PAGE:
Organismal transparency in glassfrogs: blood, metabolism and convergence
Glassfrogs are probably the only example of organismal transparency in a terrestrial vertebrate. These frogs are well known for the stunning transparency of their skin and muscles through which their bones and other organs are visible.
From Taboada et al. 2022, Science
Transparency is a fascinating form of camouflage that involves complex adaptations that reduce light dispersion and absorption throughout the entire animal. These adaptations include a set of specific mechanisms that facilitate the propagation of light through functional tissues. In vertebrates, one of the main obstacles to achieve transparency is our heavily pigmented oxygen transport system, that relies on the molecule hemoglobin inside red blood cells. Hemoglobin strongly absorbs blue–green light and this is why our blood is red and one of the main reasons why light cannot penetrate deep in our tissues.
We found that transparent glassfrogs overcame the challenge of reducing light absorption by hemoglobin by essentially hiding their red blood cells from view in cyclic, daily patterns.
Using photoacoustic microscopy, we found that when they're at rest -and vulnerable to predation- they filter ~90% of their red blood cells out of their blood and hide them in a mirror-coated liver. When they become active, they bring the cells back into the blood, which gives them the metabolic capacity to move around but at the cost of becoming opaque and compromising their leaf camouflage.
Interestingly, glassfrogs' ability to pack almost all of their red blood cells inside the sinusoids of the liver for long periods of time somehow avoids the creation of a blood clot in the process. Removing red blood cells from the body also indicates that glassfrogs likely exhibit depressed metabolic activity or non-oxidative metabolic processes when they sleep.
In the lab, we are interested in the biochemical and physiological mechanisms that regulate blood clotting and local anticoagulation in glassfrogs, and in the physiological mechanisms that permit dynamic metabolic changes to maintain transparency. We are also interested in the convergent mechanisms that led to transparent phenotypes across anurans (e.g. Hyperolids, Mantellids, Hylids, Centrolenids) To address these questions we implement a highly interdisciplinary approach that uses biochemical methods, quantitative transcriptomics, respirometry, and various microscopy imaging modalities in collaboration with Dr. Jesse Delia at the AMNH, Prof. Junjie Yao at Duke University, Prof. Sönke Johnsen at Duke University, Prof. Lingyan Shi at UCSD, and Prof. Alisa Wolberg at UNC.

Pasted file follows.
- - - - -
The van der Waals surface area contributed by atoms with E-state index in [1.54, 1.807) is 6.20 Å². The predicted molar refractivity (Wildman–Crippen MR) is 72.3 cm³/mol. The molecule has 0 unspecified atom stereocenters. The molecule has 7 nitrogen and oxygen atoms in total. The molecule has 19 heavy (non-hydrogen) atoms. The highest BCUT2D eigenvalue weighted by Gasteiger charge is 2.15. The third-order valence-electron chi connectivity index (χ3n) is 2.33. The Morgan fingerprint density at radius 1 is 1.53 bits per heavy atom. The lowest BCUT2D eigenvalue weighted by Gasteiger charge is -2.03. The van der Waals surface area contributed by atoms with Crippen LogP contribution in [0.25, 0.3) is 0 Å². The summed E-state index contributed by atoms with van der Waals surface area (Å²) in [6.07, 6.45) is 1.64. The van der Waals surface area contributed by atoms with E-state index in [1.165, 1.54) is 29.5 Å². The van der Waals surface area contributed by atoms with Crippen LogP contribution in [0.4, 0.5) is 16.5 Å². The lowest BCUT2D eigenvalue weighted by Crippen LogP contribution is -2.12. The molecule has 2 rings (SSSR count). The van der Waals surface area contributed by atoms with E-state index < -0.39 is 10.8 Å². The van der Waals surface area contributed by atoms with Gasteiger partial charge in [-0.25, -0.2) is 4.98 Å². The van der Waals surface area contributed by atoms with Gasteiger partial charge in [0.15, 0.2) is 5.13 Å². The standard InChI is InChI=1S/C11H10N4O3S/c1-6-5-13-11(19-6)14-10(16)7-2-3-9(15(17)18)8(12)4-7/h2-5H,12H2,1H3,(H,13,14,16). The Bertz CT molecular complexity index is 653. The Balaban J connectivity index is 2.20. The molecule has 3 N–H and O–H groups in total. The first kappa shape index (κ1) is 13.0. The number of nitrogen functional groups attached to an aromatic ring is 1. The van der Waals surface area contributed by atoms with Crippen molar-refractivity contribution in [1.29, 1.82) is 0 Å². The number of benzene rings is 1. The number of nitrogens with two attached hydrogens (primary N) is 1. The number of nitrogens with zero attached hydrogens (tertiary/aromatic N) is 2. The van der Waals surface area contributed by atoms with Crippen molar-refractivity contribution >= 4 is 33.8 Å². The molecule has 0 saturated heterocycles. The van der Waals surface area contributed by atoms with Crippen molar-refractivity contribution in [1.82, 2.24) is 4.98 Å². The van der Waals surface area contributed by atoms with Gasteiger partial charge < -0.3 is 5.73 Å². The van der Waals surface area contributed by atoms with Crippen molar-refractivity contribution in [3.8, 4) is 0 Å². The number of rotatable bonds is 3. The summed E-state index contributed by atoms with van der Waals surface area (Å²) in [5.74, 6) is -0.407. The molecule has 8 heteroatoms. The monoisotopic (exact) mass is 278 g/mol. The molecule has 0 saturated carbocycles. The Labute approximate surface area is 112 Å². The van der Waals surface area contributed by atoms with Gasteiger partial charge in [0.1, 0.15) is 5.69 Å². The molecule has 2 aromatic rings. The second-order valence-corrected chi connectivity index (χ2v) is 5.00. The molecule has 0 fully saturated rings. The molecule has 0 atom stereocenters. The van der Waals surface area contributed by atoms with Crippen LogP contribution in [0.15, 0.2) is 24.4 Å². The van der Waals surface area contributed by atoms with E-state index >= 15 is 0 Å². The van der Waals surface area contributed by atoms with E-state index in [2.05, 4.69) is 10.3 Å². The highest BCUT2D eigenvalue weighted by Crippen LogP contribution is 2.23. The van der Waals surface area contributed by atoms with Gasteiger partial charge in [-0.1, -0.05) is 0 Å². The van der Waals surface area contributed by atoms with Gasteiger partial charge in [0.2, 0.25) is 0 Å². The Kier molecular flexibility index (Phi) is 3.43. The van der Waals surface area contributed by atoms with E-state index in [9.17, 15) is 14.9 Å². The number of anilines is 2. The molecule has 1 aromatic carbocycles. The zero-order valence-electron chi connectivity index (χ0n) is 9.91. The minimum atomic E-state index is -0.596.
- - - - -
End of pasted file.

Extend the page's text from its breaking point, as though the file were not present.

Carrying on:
Other mechanisms of transparency: tissues and scattering reduction
We showed that one of the key factors that control organismal transparency in glassfrogs relies on subtracting red blood cells from circulation and packing them inside the liver while the frogs sleep.
Despite being one of the most important component of organismal transparency, the minimization of light absorption by reducing the concentration of respiratory pigments is only one part of a set of complex mechanisms that facilitate light propagation through and within the frog tissues.
Transparency occurs when light is neither absorbed, nor scattered. In biology, highly scattering media become opaque quickly independently of pigments, and that is the reason why many albinos across the animal kingdom are non-transparent. Scattering disrupts light propagation, and this is notorious in media with high structural heterogeneity such as animal tissues. One way to minimize light scattering involves the minimization of mismatches in the refractive index of tissular components which are ultimately responsible for light dispersion.
In our lab we are interested in studying the ultrastructural and chemical mechanisms that create the stunning transparency of glassfrogs skin and muscles. We use a combination of imaging, biochemical, and in silico techniques to isolate structural components that minimize scattering. We are particularly interested in the search for clearing agents: substances that alter the refractive index of a medium to minimize the mismatches between the components of the tissues.